Perhaps the most historically significant artifact of Hampi is the image of Balaskrisha - Lord Krishna in infant form. This originally belonged to a temple in the Udayagiri fort, in the present day Orissa.
The most famous of the Vijayanagara kings, Krishnadevaraya brought this Image from Udayagiri as a war trophy after defeating the Gajapati kings of Kalinga in 1512CE, after a year long siege of the Udayagiri fort.
In commemoration to this significant victory of the Vijayanagara empire, he constructed the Krishna Temple and the Krishna Bazaar village in front of it. A large plank with inscription, dated 1513 CE, elaborating circumstance is located inside the Krishna Temple. You can see this next to the porch inside the temple complex.
History did not end there. Years later, the Vijayanagara empire was defeated by the neighboring sultanates in 1565CE. The capital faced the brunt of it. It's temples where damaged, the Balakrishna idol included. Hampi went into oblivion. See History of Vijayanagara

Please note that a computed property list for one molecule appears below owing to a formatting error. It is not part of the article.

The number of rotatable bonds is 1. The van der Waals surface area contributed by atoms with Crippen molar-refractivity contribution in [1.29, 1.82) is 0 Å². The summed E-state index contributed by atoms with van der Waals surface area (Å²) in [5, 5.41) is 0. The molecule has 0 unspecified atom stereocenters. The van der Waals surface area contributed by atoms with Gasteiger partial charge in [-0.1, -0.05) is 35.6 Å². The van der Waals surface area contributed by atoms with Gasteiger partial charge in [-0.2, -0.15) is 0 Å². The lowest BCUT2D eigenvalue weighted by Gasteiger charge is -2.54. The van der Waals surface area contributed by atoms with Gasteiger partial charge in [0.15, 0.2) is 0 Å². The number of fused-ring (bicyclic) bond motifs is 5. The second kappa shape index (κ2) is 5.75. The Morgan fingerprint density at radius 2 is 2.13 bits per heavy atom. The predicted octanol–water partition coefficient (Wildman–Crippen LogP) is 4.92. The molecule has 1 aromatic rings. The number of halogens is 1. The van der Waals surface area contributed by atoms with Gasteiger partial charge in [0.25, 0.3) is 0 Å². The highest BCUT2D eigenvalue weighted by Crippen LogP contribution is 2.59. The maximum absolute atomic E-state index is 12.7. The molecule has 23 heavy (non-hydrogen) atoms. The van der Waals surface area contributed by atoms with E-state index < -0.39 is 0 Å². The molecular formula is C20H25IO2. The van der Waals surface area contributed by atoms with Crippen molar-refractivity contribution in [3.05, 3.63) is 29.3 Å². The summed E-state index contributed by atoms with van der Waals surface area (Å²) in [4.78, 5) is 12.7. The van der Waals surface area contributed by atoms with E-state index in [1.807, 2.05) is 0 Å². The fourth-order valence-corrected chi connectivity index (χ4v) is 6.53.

A couple of centuries later, during the later part of the colonial period, Hampi again came to limelight, this time as an important archaeological site.
A.H. Longhurst, then Superintendent Archaeologist of the Madras Presidency moved this idol to the museum at Madras in 1917 CE, for he thought it was the safer place than left unprotected in the ruins site. Incidentally he was first to author the a detailed travel guide for the Hampi ruins.
The 'trail' of this this Krishna image all the way from Udayagiri to Hampi to Chennai marks major milestones in this history of the region.
The seated Krishna is with its left hand resting on the thigh. Both the hands are missing. The left hand probably held the butterball. The fingers of right hand is visible.
Saugandhika Flower Episode
At Bhima's Gate in Hampi, there is fantastic image of Brima retuning with Saugandhika , the celestial flower Draupadi desired.